Galileo was tried not for breaking the conditions of that document, but of another which stated he must not teach the ideas ‘in any way whatsoever’. Galileo had not signed such a document and neither had Cardinal Bellarmine, not surprising as the document was a forgery, but under the conditions of the Inquisition, they did not have to produce it. The Holy Office had attempted to dishonour Galileo and show him to have gone against an agreement. Galileo was shown the instruments of torture and confined to his villa, outside Florence, under strict house arrest.

Galileo had one more thing left to do. He wanted to finish his last book, the one which the trial had interrupted. It was a book on the ‘New Sciences’, meaning the physics of matter on Earth, not astronomy. He managed to get it smuggled out to be published in 1638, by which time Galileo was totally blind.

What the trial of Galileo had done was to end science in the mediterranean. The scientific revolution moved to Northern Europe. Also, the Church, by condemning Galileo, had made science strong, strong enough to become completely independent from the Church. It was Rome’s greatest mistake.

In 1979, Pope John-Paul II attempted to pardon Galileo, but the irreparable damage to the Church’s reputation to describe the workings of the Universe had been done, centuries earlier.

Galileo died, still a prisoner in his own house, in 1642. On Christmas Day of that same year, Isaac Newton was born…

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4 comments on “The fight for truth against the tyranny of stagnant belief

  1. Isn’t it funny that the ancient people (mayans, egyptians etc…) had more understanding of the universe than the oh so civilized Christians? Thats humans for ya. One step forward and about 20 steps back.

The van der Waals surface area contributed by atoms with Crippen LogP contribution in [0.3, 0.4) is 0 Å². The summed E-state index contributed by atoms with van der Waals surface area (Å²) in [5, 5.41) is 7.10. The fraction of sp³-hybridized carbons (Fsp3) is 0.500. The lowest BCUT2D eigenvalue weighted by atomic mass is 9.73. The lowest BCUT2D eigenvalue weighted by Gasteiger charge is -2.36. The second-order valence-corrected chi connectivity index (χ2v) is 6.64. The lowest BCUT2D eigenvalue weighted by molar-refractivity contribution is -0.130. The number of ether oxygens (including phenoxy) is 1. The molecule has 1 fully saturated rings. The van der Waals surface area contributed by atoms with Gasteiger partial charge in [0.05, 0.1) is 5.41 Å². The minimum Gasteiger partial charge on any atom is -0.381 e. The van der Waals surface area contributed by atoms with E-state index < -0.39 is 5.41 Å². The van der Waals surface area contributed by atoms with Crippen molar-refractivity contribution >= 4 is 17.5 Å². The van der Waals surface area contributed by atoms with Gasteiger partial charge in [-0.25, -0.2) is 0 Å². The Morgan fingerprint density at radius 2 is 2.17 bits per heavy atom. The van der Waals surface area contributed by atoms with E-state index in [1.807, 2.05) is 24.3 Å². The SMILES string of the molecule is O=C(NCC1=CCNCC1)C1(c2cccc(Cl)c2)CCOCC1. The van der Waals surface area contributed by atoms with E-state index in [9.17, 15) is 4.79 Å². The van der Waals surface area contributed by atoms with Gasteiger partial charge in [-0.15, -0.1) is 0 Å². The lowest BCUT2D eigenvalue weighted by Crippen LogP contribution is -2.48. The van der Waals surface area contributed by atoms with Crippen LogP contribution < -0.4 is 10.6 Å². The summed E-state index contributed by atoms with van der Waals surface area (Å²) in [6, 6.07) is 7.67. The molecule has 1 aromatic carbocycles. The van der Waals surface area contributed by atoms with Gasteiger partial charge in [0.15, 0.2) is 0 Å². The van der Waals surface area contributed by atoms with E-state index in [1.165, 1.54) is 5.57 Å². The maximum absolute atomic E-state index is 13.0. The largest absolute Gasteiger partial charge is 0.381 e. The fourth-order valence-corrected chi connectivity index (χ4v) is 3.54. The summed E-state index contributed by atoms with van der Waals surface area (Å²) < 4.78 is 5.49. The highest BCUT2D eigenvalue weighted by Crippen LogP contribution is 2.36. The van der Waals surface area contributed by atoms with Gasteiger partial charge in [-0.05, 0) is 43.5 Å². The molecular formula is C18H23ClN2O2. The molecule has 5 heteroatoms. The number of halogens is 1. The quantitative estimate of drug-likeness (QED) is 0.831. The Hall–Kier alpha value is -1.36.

2. That’s it. Even within the history of the Church there have been eras that pushed the boundaries and moved humanity on (the invention of the arch being one significant one in the Gothic era – before that (Greeks, Romans, Egyptians) no-one could build the magnificent space of a Cathedral.) Dogma, however, stifles progress and creativity. The Mayans and Aztecs were advanced in geometry and astronomy and yet didn’t get round to inventing the wheel.


  3. “He believed that the truth, however disconcerting, was more comforting than being wrong and this led him to be completely open about his discoveries. He invited anyone who wanted to see for themselves the truth, by looking through his telescope, to do just that.”

    Interesting that this was a “mistake”? In the end, for the rest of us, no. But for his livelihood it was. Does that mean he was wrong to go forth?

    I’m curious: you mentioned this was the mistake of many scientists. Can you give a few more “for instance” cases where the assumption was that we’d be comforted, yet the establishment balked? You’re probably right, but nothing’s coming to my bleary mind right now…


  4. Copernicus & Kepler – that the Earth went round the sun. Others were burnt at the stake for that belief. Newton – that white light could be divided into colours. Einstein – that space was curved and time wasn’t a constant. Obviously in more recent years scientists haven’t faced death or imprisonment for the truth as in earlier centuries, but many have been faced with exclusion. Mind you, the Nazis put a price on Einsteins head 1936 as soon as they came to power. They wanted him to hang. Fortunately he was in the USA at the time and never went back to Germany again.